Role of Sympathetic Activity and Splanchnic Capacitance in Hypertension
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|ClinicalTrials.gov Identifier: NCT02425566|
Recruitment Status : Suspended (Recruitment is temporarily suspended due to COVID-19 outbreak)
First Posted : April 24, 2015
Last Update Posted : April 10, 2020
|Condition or disease||Intervention/treatment||Phase|
|Hypertension||Drug: Trimethaphan Drug: Nitroglycerin||Phase 1|
The splanchnic circulation contains a highly compliant venous bed which normally stores ~25% of the blood volume, and receives up to 25% of the resting cardiac output. It is highly innervated by the sympathetic nervous system, and this neural regulation results in large volume shifts that modulate blood pressure (BP). The splanchnic circulation may play a role in hypertension as suggested by studies showing that surgical splanchnic denervation effectively lowered BP in hypertensive subjects without affecting renal function. Recently, studies in animal models have shown that splanchnic sympathetic activation, particularly to capacitance vessels, was critical to the development of hypertension. The clinical translation of these findings to human hypertension has lagged behind because of limitations in previously available experimental approaches. The investigators propose to use splanchnic radionuclide plethysmography and sympathetic withdrawal with the ganglionic blocker trimethaphan to overcome these limitations.
Several studies have shown that sympathetic activity contributes to hypertension. Accordingly, our previous studies showed that sympathetic withdrawal with the ganglionic blocker trimethaphan resulted in normalization of BP in hypertensive subjects. Interestingly, this was caused mainly by a fall in stroke volume, rather than a decrease in arterial vascular resistance suggesting that decreased venous return may play a major role, and that a sympathetically mediated contraction of splanchnic capacitance contributes to the maintenance of hypertension.
The investigators hypothesize that the decrease in BP induced by autonomic blockade with trimethaphan results from an increase in splanchnic capacitance leading to a reduction in venous return. To test this hypothesis, the investigators will compare the effect of sympathetic withdrawal on splanchnic capacitance between hypertensive and normotensive subjects. Splanchnic venous capacitance will be measured by radionuclide plethysmography. Abdominal blood volumes will be measured using labeled red cells with technetium-99 while applying different levels of continuous positive airway pressure.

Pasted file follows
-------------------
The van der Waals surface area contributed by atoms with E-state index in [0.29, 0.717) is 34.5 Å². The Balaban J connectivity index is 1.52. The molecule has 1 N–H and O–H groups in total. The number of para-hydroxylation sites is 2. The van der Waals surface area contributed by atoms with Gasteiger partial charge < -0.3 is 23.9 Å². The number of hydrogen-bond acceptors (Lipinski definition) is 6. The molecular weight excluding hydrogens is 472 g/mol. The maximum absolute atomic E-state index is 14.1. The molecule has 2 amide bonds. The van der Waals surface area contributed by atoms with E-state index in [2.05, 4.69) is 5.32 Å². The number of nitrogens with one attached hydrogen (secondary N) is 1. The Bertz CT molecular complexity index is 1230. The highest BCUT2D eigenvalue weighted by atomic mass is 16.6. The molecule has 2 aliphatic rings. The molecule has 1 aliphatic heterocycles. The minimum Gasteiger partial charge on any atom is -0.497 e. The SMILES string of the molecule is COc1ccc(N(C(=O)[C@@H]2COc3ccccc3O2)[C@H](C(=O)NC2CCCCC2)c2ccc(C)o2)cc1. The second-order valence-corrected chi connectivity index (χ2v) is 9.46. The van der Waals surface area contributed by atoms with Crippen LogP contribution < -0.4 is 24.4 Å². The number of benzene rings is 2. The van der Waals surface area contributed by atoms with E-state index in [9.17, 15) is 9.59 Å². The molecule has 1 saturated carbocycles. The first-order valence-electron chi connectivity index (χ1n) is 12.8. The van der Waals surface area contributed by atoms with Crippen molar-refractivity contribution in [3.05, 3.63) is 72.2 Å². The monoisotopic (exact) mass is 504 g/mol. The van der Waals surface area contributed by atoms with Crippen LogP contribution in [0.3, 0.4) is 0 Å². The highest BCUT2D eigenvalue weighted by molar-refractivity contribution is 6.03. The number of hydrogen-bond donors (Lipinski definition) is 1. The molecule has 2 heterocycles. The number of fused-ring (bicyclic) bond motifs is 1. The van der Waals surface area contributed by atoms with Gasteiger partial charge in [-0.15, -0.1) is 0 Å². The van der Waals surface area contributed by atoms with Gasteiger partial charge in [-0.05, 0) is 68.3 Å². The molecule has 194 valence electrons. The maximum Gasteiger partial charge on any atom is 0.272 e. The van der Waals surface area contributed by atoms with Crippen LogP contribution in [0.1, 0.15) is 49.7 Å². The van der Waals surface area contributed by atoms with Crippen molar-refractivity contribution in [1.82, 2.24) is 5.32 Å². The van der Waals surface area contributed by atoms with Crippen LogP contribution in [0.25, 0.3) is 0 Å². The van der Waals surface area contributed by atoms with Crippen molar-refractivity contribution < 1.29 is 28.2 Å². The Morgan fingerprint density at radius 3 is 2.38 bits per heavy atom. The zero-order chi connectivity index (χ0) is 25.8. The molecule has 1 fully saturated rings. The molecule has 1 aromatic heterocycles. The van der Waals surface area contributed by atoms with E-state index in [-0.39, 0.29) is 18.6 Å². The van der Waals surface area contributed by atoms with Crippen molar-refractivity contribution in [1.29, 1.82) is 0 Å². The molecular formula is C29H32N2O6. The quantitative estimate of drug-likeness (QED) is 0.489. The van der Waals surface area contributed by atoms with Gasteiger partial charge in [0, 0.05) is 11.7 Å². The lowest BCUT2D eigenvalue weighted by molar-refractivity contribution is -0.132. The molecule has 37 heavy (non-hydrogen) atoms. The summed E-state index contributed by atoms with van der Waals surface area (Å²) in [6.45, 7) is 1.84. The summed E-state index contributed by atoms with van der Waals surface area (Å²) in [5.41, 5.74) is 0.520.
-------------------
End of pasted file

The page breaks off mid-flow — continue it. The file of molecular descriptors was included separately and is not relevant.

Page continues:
In addition, the investigators will assess whether changes in splanchnic capacitance measured by bioimpedance are similar to those measured by radionuclide imaging. For this purpose, the investigators will compare the effects of nitroglycerin on splanchnic capacitance measured by the two techniques.
|Study Type :||Interventional (Clinical Trial)|
|Estimated Enrollment :||12 participants|
|Intervention Model:||Single Group Assignment|
|Masking:||None (Open Label)|
|Official Title:||Role of Sympathetic Activity and Splanchnic Capacitance in Hypertension|
|Study Start Date :||April 2015|
|Estimated Primary Completion Date :||July 2021|
|Estimated Study Completion Date :||August 2021|
Experimental: Study day with trimethaphan
After baseline measurements, autonomic blockade will be induced by continuous intravenous infusion of trimethaphan starting at 0.5-1.0 mg/min and increasing by 1.0 mg/min every 2 to 6 minutes up to an infusion rate of 5 mg/min.
Trimethaphan is a Nn-nicotinic receptor antagonist that blocks sympathetic and parasympathetic transmission at the level of the autonomic ganglia. It will be administered as an acute intravenous infusion with doses ranging from 0.5 to 5.0 mg/min.
Other Name: Trimethaphan Camsylate
Experimental: Radionuclide Study day with nitroglycerin
Sublingual nitroglycerin (0.3-0.6 mg) will be given after baseline measurements. Outcome measurements will be repeated within 10 min after the nitroglycerin has dissolved
Sublingual nitroglycerin (0.3-0.6 mg) will be given after baseline measurements.
Other Name: Nitroglycerin sublingual, nitrostat
- Splanchnic venous capacitance [ Time Frame: after 10 minutes of autonomic blockade ]The primary outcome will be the splanchnic capacitance, defined as the pressure-venous curve (P-V curve), during trimethaphan infusion adjusted for its baseline values. For analysis, the Y-intercept (volume) and the slope of the P-V relationship during autonomic blockade adjusted by their corresponding baseline values will be compared between groups.
- Systolic Blood Pressure [ Time Frame: after 10 minutes of autonomic blockade ]Changes from baseline in blood pressure.
- Stroke volume [ Time Frame: after 10 minutes of autonomic blockade ]Changes from baseline in stroke volume.
To learn more about this study, you or your doctor may contact the study research staff using the contact information provided by the sponsor.
Please refer to this study by its ClinicalTrials.gov identifier (NCT number): NCT02425566
|United States, Tennessee|
|Autonomic Dysfunction Center|
|Nashville, Tennessee, United States, 37232|
|Principal Investigator:||Italo Biaggioni, MD||Vanderbilt University|